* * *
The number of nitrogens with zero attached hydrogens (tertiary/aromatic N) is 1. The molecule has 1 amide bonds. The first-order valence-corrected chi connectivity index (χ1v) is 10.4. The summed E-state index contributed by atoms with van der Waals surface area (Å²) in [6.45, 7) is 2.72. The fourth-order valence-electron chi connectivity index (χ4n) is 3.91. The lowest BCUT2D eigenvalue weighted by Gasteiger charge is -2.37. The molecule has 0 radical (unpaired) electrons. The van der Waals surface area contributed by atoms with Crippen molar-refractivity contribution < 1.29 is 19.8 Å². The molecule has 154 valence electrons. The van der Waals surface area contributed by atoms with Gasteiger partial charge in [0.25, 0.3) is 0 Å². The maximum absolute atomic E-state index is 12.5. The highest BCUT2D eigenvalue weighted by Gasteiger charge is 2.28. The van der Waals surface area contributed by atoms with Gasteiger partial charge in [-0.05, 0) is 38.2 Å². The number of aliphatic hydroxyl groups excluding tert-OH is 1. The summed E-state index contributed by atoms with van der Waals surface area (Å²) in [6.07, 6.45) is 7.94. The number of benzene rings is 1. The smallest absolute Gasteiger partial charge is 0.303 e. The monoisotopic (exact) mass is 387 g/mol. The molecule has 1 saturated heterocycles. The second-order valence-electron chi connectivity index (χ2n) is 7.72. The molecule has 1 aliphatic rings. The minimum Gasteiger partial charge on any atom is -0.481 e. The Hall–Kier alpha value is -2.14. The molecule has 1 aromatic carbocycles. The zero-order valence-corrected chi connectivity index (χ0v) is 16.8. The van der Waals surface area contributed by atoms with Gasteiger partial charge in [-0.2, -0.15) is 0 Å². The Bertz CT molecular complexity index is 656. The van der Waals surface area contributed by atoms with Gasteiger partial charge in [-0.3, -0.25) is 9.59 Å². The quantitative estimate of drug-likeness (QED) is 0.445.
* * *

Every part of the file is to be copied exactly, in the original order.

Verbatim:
The number of nitrogens with zero attached hydrogens (tertiary/aromatic N) is 1. The molecule has 1 amide bonds. The first-order valence-corrected chi connectivity index (χ1v) is 10.4. The summed E-state index contributed by atoms with van der Waals surface area (Å²) in [6.45, 7) is 2.72. The fourth-order valence-electron chi connectivity index (χ4n) is 3.91. The lowest BCUT2D eigenvalue weighted by Gasteiger charge is -2.37. The molecule has 0 radical (unpaired) electrons. The van der Waals surface area contributed by atoms with Crippen molar-refractivity contribution < 1.29 is 19.8 Å². The molecule has 154 valence electrons. The van der Waals surface area contributed by atoms with Gasteiger partial charge in [0.25, 0.3) is 0 Å². The maximum absolute atomic E-state index is 12.5. The highest BCUT2D eigenvalue weighted by Gasteiger charge is 2.28. The van der Waals surface area contributed by atoms with Gasteiger partial charge in [-0.05, 0) is 38.2 Å². The number of aliphatic hydroxyl groups excluding tert-OH is 1. The summed E-state index contributed by atoms with van der Waals surface area (Å²) in [6.07, 6.45) is 7.94. The number of benzene rings is 1. The smallest absolute Gasteiger partial charge is 0.303 e. The monoisotopic (exact) mass is 387 g/mol. The molecule has 1 saturated heterocycles. The second-order valence-electron chi connectivity index (χ2n) is 7.72. The molecule has 1 aliphatic rings. The minimum Gasteiger partial charge on any atom is -0.481 e. The Hall–Kier alpha value is -2.14. The molecule has 1 aromatic carbocycles. The zero-order valence-corrected chi connectivity index (χ0v) is 16.8. The van der Waals surface area contributed by atoms with Gasteiger partial charge in [-0.2, -0.15) is 0 Å². The Bertz CT molecular complexity index is 656. The van der Waals surface area contributed by atoms with Gasteiger partial charge in [-0.3, -0.25) is 9.59 Å². The quantitative estimate of drug-likeness (QED) is 0.445.